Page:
The issue of the professional orientation of the training content is closely related, in particular, to the implementation of complementary subject connections, which is one of the main conditions for the effectiveness of the educational process, the formation and development of the cognitive and professional interests of students.
Considering that foreign students studying in different areas and specialties of training in many universities are often united in one study group for ESL classes. One of the real ways to solve the problem is to organize a professionally oriented home reading.
It is important to maintain continuity in training. We mean the relationship and interdependence between the three main stages of language training for foreign students: initial (preparatory department) - basic (1-2nd courses) - final (3-4th courses).
First, solid foundations of lexical competence must be laid already at the initial stage of training (preparatory department) since the initial stage is a transitional one to mastering professional knowledge. Secondly, the value of linguistic knowledge and skills increases significantly in the 2nd year of study at a university, which is due to the tendency to switch to unprepared speech for expressing one's own thoughts.
However, this rarely happens in US universities (in those that offer ESL-focused learning). The educational process has no continuity, and the study of the language is logically not connected to the professional competencies of the student's degree. This makes the student learn most of the professional vocabulary independently, which significantly impedes their academic efforts.
One way to intensify students' educational activity, to increase their level of motivation to study English as a foreign language, contributing to the development of activity and creativity, is the competence-based approach.
The competency-based approach is based on the development of competencies as a set of interrelated personality traits:
They're set concerning a certain range of objects and processes necessary for high-quality, productive activity concerning them.
In the professional training of future specialists from among foreign students, the ESL teacher at the university is primarily concerned with the formation and improvement of linguistic and communicative competencies as necessary and, in many respects, decisive conditions for foreigners to enter the linguistic culture. Linguistic competencies encompass the totality of knowledge and skills associated with the development of English phonetics, graphics, morphemics, grammar, etc., by foreign students.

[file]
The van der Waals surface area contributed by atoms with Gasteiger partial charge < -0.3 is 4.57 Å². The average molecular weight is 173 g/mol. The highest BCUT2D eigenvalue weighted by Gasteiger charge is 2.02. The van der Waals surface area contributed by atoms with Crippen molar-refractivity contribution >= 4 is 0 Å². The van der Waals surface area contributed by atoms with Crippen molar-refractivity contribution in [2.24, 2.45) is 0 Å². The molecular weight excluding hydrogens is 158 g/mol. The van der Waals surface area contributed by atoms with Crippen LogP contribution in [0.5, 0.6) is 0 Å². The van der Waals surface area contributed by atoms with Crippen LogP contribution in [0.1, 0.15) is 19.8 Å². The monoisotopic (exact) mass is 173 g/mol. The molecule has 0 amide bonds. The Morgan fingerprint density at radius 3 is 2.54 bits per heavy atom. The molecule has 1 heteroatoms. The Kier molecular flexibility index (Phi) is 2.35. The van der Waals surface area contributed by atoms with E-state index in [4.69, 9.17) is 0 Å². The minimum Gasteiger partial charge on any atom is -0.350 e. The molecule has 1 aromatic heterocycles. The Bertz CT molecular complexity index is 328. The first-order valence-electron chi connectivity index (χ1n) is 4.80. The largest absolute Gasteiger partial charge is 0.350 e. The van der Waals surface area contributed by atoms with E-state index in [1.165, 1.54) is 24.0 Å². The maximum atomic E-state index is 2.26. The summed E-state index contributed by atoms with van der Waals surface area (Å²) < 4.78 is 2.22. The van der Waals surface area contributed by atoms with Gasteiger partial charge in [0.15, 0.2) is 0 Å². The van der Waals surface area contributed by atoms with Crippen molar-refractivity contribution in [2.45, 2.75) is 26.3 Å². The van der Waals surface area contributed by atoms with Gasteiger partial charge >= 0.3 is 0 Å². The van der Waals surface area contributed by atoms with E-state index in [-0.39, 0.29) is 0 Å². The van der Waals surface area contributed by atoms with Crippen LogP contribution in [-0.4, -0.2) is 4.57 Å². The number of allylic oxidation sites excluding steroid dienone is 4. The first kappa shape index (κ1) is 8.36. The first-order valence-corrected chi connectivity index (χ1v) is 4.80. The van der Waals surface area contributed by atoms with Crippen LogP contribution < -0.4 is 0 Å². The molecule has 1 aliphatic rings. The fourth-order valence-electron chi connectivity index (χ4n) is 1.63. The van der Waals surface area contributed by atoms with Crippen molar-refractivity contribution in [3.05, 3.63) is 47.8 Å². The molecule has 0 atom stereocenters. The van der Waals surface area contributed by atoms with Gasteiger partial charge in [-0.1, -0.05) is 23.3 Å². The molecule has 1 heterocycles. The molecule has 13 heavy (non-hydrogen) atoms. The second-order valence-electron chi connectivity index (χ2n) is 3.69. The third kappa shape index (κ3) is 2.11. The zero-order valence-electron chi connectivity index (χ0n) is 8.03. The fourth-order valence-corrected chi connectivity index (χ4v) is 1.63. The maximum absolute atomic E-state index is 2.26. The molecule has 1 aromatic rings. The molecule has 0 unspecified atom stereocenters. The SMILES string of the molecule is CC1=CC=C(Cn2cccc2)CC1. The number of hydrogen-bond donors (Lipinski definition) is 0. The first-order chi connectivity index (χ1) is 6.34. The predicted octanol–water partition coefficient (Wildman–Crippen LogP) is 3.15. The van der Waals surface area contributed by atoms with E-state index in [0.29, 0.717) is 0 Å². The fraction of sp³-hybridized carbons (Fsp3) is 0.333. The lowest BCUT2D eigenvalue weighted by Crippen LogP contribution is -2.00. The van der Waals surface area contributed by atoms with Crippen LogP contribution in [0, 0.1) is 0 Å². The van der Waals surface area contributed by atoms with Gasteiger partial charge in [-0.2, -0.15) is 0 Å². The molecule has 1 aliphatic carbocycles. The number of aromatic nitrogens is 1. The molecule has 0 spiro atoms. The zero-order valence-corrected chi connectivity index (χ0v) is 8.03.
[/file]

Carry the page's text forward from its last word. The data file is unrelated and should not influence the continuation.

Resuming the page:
Communicative competencies are understood as the ability to realize linguistic competence in various verbal communication conditions, considering social norms of behavior and the statement's communicative expediency. It is the formation of communicative competence that is the leading goal of teaching English as a foreign language.
At the same time, according to experts, the main key components in the composition of communicative competence are speech skills: the ability to speak, the ability to read with understanding, the ability to understand by ear, and the ability to write. In particular, a foreign student must introduce himself in English, write a letter, an inquiry, an application, ask and answer questions, lead a discussion, etc.
The ESL teacher is faced with ensuring that students use the English language for real - educational and professional – communication by including them in the classroom in real language communication, in the exchange of information, including modeling educational and professional situations for real communication. Every foreign student must have the opportunity to participate in the process of verbal communication.
The solid changes are needed because, as of now, only the most basic competencies are being covered. Yes, writing is covered, but not to the extent that would teach students about the differences of various written inquiries. The same goes for speaking and reading – so much is being missed, which leads to the separate skill being developed but not fully-fledged competencies.
With the USA's current educational system, international students have to do incredible amounts of language preparation to be somewhat successful in college. Until something changes, international students are recommended to work extraneously with tutors to develop their competencies.